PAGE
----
Territory Stories

Katherine rural review



Katherine rural review


Northern Territory. Department of Primary Industry and Fisheries


Katherine rural review; E-Journals; PublicationNT; Katherine rural review






Date:2012-11; Made available via the Publications (Legal Deposit) Act 2004 (NT).; This publication contains may contain links to external sites. These external sites may no longer be active.




Agriculture; Northern Territory; Katherine; Periodicals; Animal industry; Rural industries; Periodicals

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Northern Territory Government

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Katherine rural review


no. 311

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Attribution International 4.0 (CC BY 4.0)

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Northern Territory Government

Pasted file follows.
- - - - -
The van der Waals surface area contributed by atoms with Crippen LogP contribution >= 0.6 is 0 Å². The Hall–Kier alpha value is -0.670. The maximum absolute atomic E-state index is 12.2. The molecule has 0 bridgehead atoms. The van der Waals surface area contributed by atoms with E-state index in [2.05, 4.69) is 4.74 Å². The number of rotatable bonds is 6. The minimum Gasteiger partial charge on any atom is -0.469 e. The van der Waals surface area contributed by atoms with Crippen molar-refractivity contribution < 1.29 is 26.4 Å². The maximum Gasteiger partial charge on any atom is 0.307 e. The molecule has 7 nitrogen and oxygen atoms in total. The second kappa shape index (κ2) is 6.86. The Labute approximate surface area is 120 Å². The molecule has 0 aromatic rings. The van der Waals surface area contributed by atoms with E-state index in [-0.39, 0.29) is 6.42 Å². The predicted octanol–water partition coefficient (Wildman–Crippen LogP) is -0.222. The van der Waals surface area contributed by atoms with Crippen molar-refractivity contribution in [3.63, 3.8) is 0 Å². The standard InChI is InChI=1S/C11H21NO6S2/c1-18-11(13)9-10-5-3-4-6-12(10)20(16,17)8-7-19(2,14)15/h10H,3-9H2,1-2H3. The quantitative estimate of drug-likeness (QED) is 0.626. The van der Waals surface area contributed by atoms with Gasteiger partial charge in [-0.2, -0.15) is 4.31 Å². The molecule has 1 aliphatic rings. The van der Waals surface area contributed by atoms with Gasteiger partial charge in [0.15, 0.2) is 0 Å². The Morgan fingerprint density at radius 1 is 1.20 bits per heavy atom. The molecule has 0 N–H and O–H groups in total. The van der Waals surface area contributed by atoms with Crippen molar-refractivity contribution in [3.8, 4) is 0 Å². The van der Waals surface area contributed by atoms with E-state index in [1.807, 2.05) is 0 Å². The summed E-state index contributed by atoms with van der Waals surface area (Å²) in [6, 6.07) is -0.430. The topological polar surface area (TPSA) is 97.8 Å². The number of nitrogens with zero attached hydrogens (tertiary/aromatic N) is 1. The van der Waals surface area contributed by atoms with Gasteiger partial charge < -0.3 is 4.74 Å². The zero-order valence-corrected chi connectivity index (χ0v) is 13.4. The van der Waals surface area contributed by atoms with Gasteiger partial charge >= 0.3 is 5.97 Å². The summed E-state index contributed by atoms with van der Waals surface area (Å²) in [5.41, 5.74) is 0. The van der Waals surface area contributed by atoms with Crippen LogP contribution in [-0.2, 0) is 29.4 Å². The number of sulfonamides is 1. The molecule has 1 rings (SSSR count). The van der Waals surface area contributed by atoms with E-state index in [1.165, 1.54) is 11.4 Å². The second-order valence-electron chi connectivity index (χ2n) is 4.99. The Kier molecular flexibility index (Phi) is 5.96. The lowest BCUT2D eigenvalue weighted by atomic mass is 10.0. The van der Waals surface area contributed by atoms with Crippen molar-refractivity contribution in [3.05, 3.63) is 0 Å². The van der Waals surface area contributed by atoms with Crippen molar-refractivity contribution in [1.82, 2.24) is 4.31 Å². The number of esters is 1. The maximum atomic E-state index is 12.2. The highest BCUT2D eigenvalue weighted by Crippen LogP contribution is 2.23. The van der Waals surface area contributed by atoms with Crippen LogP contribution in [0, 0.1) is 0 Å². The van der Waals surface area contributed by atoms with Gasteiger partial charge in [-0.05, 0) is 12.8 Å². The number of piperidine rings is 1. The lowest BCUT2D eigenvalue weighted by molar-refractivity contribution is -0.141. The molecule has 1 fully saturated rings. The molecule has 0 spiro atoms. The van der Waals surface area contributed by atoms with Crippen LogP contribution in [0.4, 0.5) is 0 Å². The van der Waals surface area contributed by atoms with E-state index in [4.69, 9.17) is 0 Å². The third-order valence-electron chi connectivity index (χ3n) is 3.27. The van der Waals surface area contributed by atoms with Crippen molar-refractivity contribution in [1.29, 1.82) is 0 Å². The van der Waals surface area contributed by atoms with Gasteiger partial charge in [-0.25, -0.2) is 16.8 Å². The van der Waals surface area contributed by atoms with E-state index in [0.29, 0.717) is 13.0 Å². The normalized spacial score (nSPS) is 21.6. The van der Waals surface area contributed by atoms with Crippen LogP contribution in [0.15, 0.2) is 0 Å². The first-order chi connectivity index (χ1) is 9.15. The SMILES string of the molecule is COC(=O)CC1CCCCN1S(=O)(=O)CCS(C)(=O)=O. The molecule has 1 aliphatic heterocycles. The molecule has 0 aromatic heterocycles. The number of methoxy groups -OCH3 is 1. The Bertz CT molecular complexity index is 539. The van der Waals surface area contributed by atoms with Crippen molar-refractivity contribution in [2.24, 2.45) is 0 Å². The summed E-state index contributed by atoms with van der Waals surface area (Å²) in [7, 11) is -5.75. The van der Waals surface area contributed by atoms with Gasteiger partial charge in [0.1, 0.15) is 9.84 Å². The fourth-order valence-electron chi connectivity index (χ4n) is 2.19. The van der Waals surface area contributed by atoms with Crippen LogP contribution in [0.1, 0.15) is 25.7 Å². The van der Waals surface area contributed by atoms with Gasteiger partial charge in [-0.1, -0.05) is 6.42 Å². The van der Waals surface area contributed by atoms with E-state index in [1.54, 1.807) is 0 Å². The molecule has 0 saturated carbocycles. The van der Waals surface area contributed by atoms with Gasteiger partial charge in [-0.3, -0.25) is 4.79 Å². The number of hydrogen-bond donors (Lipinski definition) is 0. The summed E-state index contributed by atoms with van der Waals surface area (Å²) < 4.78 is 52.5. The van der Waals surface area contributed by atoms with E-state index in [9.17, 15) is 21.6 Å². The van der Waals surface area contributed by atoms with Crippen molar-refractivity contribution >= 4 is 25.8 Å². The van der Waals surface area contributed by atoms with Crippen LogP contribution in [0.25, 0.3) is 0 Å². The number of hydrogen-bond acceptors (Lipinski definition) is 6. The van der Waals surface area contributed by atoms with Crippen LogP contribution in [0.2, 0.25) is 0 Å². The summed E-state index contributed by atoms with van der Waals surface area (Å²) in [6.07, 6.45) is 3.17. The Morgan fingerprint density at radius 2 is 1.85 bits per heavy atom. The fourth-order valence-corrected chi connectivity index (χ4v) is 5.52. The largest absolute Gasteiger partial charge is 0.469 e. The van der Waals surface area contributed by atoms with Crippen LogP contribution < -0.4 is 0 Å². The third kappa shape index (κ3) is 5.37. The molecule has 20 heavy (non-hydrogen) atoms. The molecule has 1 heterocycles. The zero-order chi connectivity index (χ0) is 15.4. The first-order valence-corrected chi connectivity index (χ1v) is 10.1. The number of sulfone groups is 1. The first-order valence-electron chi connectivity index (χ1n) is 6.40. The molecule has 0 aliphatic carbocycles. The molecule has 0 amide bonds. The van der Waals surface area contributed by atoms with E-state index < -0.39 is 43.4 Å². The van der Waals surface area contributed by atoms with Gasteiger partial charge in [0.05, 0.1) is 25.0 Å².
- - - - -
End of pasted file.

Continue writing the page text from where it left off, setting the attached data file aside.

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Page 7 of 20 Katherine Rural Review, Issue 311 Rubber Bush (Calotropis procera) Project Despite Rubberbush becoming widespread across northern Australia, relatively little is known about this weed. Meat and Livestock Australia (MLA) has recently provided funding for a research project to measure the plants invasive potential, improve control options and minimise future impacts on the grazing industry. This project is being tackled jointly by Charles Darwin University (CDU), the Department of Primary Industry and Fisheries (DPIF), Department of Land Resource Management (DLRM), Queenslands Department of Agriculture, Fisheries and Forestry (DAFF) and the Barkly Landcare and Conservation Association (BLCA) The main focus is on the northern Barkly where Rubberbush has spread greatly in recent years. A series of sites have been set up at Helen Springs Station by the Weed Management Branch and CDU to study how the species invades grazing lands and the conditions that favour establishment, answering questions such as how many seeds are produced and what triggers seeding. Meanwhile in Queensland, DAFF are investigating control techniques with the aim of identifying more economical and effective solutions. Two students from CDU are completing their honours degrees by researching aspects of this project under the supervision of Professor Michael Lawes (CDU) and Dr Cameron McConchie (DPIF). Mr Enock Menge is studying the plants invasiveness at Helen Springs Station, while at Katherine Research Station Ms Michele Greenfield is actively investigating the plants reproductive biology and breeding system. Michele has prepared this explanation of her project: In order to manage C. procera it is important to understand the reproductive biology and its breeding system. The field work at KRS involves a number of experiments, with the last few months investigating the breeding system and pollinator assemblages. It was originally thought that due to the complex flower morphology and specialised pollination system that the breeding system would be outcrossing, although being a weed suggests the opposite as many weeds are selfcompatible, giving them a far greater advantage to spread and become invasive. However, the specialised pollination system suggests to the contrary as it requires a robust insect to remove the pollen from the anther sac, place it in the correct position aligning it into the stigmatic slit whilst foraging for nectar. The field work has found that the primary pollinators at KRS have been carpenter bees (Xylocopa aruana) and results have shown that C. procera is self-compatible. The field experiments at KRS will run until December 2012, with further wet season experiments planned for Helen Springs Station. It is hoped that the information gained from this research will greatly add to the limited knowledge of C. procera and help in developing a sound weed control and management plan for the species. Further details of this project can be obtained from the Department of Land Resource Management, Weed Management Branch, Telephone 89738857 in Katherine or 89994567 in Darwin. Photo 2: Michele Greenfield working in the laboratory examining the reproductive biology of the Rubber bush flower. Photo 1: Here are pollination bags in place to prevent flowers from cross pollinating in Michele Greenfields trial at Katherine Research Station.

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